Definition of Tobin Tax
- A Tobin tax is the name given to a specific tax placed on currency transactions.
- It was proposed by economist, James Tobin, as a way of stabilising currency markets.
- The idea is that by increasing the marginal cost of currency transactions it reduces the incentive to speculate on currency movements. In theory, this prevents destabilising swings in currencies.
- Tobin initially proposed a tax of 1% on all currency trades. This has subsequently been reduced to lower figures such as 0.25%. One UK proposal suggested a Tobin tax as low as 0.01%
Advantages of a Tobin Tax
- By placing a tax on currency trades, it makes currency trading slightly less attractive. By marginally increasing the cost of currency trading there should be a reduction in speculative trading, leading to greater exchange rate stability in floating exchange rate systems.
- Raises Revenue. The global trade in currencies has grown at a very rapid rate. In 2007, the global currency market was worth $3,200 billion a day in 2007, or £400,000 billion per annum. Of this, trade in Pound Sterling as £34,000 bn a year.
- A tax set at 0.01% on just Sterling trades would raise £2bn a year. A tax on global currency trades could raise significant sums.
- Redistribution from Financial Sector to Developing World. The idea of a Tobin Tax is often seen as a good way to redistribute income from developed world to the developing world. The idea has been seized upon by many aid charities and anti-globalisation protesters. Though James Tobin has often stated that the main purpose of the tax is not about raising revenue and redistributing wealth, but its impact on reducing speculation.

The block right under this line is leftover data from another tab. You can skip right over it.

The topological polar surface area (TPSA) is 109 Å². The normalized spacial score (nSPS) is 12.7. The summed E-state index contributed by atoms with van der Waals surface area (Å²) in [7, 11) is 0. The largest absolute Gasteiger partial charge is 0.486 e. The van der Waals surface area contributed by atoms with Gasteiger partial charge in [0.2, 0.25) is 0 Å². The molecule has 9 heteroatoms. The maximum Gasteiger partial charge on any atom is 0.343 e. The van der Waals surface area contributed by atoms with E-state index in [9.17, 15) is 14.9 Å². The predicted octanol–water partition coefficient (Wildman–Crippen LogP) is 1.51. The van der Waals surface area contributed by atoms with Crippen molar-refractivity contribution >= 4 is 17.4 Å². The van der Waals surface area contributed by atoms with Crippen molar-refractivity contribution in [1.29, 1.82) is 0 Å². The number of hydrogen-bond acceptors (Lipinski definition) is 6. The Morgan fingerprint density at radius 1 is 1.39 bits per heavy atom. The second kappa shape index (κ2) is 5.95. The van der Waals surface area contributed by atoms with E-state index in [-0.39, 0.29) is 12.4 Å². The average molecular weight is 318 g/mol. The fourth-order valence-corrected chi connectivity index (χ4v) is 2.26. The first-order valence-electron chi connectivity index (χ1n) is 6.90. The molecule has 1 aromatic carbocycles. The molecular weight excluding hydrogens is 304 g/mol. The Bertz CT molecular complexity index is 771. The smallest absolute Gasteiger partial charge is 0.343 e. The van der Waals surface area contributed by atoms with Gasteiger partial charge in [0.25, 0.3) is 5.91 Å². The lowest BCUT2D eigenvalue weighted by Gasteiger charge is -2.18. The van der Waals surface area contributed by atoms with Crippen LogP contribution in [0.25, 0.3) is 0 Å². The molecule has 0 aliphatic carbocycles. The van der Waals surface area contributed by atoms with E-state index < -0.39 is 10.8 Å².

- After damage created by speculative investments such as derivatives and futures trading. There has been greater support for intervention to reduce speculative buying in financial markets.
Arguments Against Tobin Tax
- Difficult to tax all transactions, it may encourage investors to find ways around the tax.
- Decline in currency flows may harm functioning of markets and lead to poor liquidity in currency markets.
- Tax may be insufficient to prevent speculative flows and currency movements which are driven by economic fundamentals.
- A tax may discourage 'hedging' which is a way of insuring against currency movements rather than discouraging speculation.
- If it was introduced unilaterally in one country, e.g. UK then it would lead to loss of financial business as firms trade in other currencies / countries
- There may be better ways to deal with speculation e.g. placing lump sum insurance schemes on financial firms who invest in speculative markets.
A Tobin tax is more than just a measure to tax 'undeserving financial speculators' It is not going to undermine the world economy as some of the more extravagant claims may suggest. On balance, it is a sensible policy with many benefits - both economic and social.